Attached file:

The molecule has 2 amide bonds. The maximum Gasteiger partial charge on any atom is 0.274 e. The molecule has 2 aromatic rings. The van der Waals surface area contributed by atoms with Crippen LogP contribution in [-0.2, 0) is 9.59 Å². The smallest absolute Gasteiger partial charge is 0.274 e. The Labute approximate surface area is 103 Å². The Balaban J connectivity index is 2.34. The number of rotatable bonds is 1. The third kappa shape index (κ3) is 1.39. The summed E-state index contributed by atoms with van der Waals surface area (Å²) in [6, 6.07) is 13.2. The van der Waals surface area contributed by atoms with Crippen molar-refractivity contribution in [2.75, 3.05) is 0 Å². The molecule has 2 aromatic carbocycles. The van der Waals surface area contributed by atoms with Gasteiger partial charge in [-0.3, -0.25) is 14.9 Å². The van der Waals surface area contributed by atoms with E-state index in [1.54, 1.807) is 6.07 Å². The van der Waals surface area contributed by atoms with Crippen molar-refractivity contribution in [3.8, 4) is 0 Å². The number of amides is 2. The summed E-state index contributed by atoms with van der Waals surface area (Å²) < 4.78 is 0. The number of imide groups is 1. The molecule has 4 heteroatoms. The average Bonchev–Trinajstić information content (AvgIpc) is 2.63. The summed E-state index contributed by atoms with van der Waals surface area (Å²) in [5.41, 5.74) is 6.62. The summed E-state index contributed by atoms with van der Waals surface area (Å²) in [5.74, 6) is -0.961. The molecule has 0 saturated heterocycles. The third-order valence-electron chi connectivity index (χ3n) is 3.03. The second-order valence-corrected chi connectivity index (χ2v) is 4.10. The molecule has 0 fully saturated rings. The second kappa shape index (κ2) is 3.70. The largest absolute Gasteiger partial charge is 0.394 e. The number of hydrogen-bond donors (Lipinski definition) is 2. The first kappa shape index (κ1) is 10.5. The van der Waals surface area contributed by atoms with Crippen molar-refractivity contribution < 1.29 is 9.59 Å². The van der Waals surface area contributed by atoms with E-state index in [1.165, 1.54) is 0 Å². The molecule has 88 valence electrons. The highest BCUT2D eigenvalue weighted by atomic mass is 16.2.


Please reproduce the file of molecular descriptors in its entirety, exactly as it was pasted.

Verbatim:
The molecule has 2 amide bonds. The maximum Gasteiger partial charge on any atom is 0.274 e. The molecule has 2 aromatic rings. The van der Waals surface area contributed by atoms with Crippen LogP contribution in [-0.2, 0) is 9.59 Å². The smallest absolute Gasteiger partial charge is 0.274 e. The Labute approximate surface area is 103 Å². The Balaban J connectivity index is 2.34. The number of rotatable bonds is 1. The third kappa shape index (κ3) is 1.39. The summed E-state index contributed by atoms with van der Waals surface area (Å²) in [6, 6.07) is 13.2. The van der Waals surface area contributed by atoms with Crippen molar-refractivity contribution in [2.75, 3.05) is 0 Å². The molecule has 2 aromatic carbocycles. The van der Waals surface area contributed by atoms with Gasteiger partial charge in [-0.3, -0.25) is 14.9 Å². The van der Waals surface area contributed by atoms with E-state index in [1.54, 1.807) is 6.07 Å². The van der Waals surface area contributed by atoms with Crippen molar-refractivity contribution in [3.8, 4) is 0 Å². The number of amides is 2. The summed E-state index contributed by atoms with van der Waals surface area (Å²) < 4.78 is 0. The number of imide groups is 1. The molecule has 4 heteroatoms. The average Bonchev–Trinajstić information content (AvgIpc) is 2.63. The summed E-state index contributed by atoms with van der Waals surface area (Å²) in [5.41, 5.74) is 6.62. The summed E-state index contributed by atoms with van der Waals surface area (Å²) in [5.74, 6) is -0.961. The molecule has 0 saturated heterocycles. The third-order valence-electron chi connectivity index (χ3n) is 3.03. The second-order valence-corrected chi connectivity index (χ2v) is 4.10. The molecule has 0 fully saturated rings. The second kappa shape index (κ2) is 3.70. The largest absolute Gasteiger partial charge is 0.394 e. The number of hydrogen-bond donors (Lipinski definition) is 2. The first kappa shape index (κ1) is 10.5. The van der Waals surface area contributed by atoms with Crippen molar-refractivity contribution < 1.29 is 9.59 Å². The van der Waals surface area contributed by atoms with E-state index in [1.165, 1.54) is 0 Å². The molecule has 88 valence electrons. The highest BCUT2D eigenvalue weighted by atomic mass is 16.2.